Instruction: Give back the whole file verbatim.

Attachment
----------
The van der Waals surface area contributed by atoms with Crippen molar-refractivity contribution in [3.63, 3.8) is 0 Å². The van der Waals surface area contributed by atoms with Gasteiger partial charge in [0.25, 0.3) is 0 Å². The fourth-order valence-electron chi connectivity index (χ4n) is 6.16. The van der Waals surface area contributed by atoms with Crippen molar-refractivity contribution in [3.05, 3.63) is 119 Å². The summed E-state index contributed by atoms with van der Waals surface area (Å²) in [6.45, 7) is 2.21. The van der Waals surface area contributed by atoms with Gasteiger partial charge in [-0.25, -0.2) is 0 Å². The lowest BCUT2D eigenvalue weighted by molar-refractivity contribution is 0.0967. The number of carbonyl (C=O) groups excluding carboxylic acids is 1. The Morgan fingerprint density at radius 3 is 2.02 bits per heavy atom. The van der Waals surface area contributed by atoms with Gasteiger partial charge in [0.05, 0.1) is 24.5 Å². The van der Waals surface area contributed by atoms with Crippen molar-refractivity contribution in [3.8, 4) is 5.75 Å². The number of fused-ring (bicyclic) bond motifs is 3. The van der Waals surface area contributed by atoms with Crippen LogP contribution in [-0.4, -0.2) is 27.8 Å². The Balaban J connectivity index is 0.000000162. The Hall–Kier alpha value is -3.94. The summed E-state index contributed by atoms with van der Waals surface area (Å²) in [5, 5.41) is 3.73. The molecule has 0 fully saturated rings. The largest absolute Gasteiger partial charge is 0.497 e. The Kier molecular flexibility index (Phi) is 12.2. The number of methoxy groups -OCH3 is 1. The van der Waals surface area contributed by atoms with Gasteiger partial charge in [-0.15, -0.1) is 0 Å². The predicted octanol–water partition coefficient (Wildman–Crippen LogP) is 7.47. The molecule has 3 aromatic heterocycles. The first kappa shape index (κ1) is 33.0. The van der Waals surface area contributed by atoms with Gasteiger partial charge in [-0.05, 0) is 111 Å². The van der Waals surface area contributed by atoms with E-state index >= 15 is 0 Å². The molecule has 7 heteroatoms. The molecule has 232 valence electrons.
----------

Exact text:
The van der Waals surface area contributed by atoms with Crippen molar-refractivity contribution in [3.63, 3.8) is 0 Å². The van der Waals surface area contributed by atoms with Gasteiger partial charge in [0.25, 0.3) is 0 Å². The fourth-order valence-electron chi connectivity index (χ4n) is 6.16. The van der Waals surface area contributed by atoms with Crippen molar-refractivity contribution in [3.05, 3.63) is 119 Å². The summed E-state index contributed by atoms with van der Waals surface area (Å²) in [6.45, 7) is 2.21. The van der Waals surface area contributed by atoms with Gasteiger partial charge in [-0.25, -0.2) is 0 Å². The lowest BCUT2D eigenvalue weighted by molar-refractivity contribution is 0.0967. The number of carbonyl (C=O) groups excluding carboxylic acids is 1. The Morgan fingerprint density at radius 3 is 2.02 bits per heavy atom. The van der Waals surface area contributed by atoms with Gasteiger partial charge in [0.05, 0.1) is 24.5 Å². The van der Waals surface area contributed by atoms with Crippen molar-refractivity contribution in [3.8, 4) is 5.75 Å². The number of fused-ring (bicyclic) bond motifs is 3. The van der Waals surface area contributed by atoms with Crippen LogP contribution in [-0.4, -0.2) is 27.8 Å². The Balaban J connectivity index is 0.000000162. The Hall–Kier alpha value is -3.94. The summed E-state index contributed by atoms with van der Waals surface area (Å²) in [5, 5.41) is 3.73. The molecule has 0 fully saturated rings. The largest absolute Gasteiger partial charge is 0.497 e. The Kier molecular flexibility index (Phi) is 12.2. The number of methoxy groups -OCH3 is 1. The van der Waals surface area contributed by atoms with Gasteiger partial charge in [-0.15, -0.1) is 0 Å². The predicted octanol–water partition coefficient (Wildman–Crippen LogP) is 7.47. The molecule has 3 aromatic heterocycles. The first kappa shape index (κ1) is 33.0. The van der Waals surface area contributed by atoms with Gasteiger partial charge in [-0.05, 0) is 111 Å². The van der Waals surface area contributed by atoms with E-state index >= 15 is 0 Å². The molecule has 7 heteroatoms. The molecule has 232 valence electrons.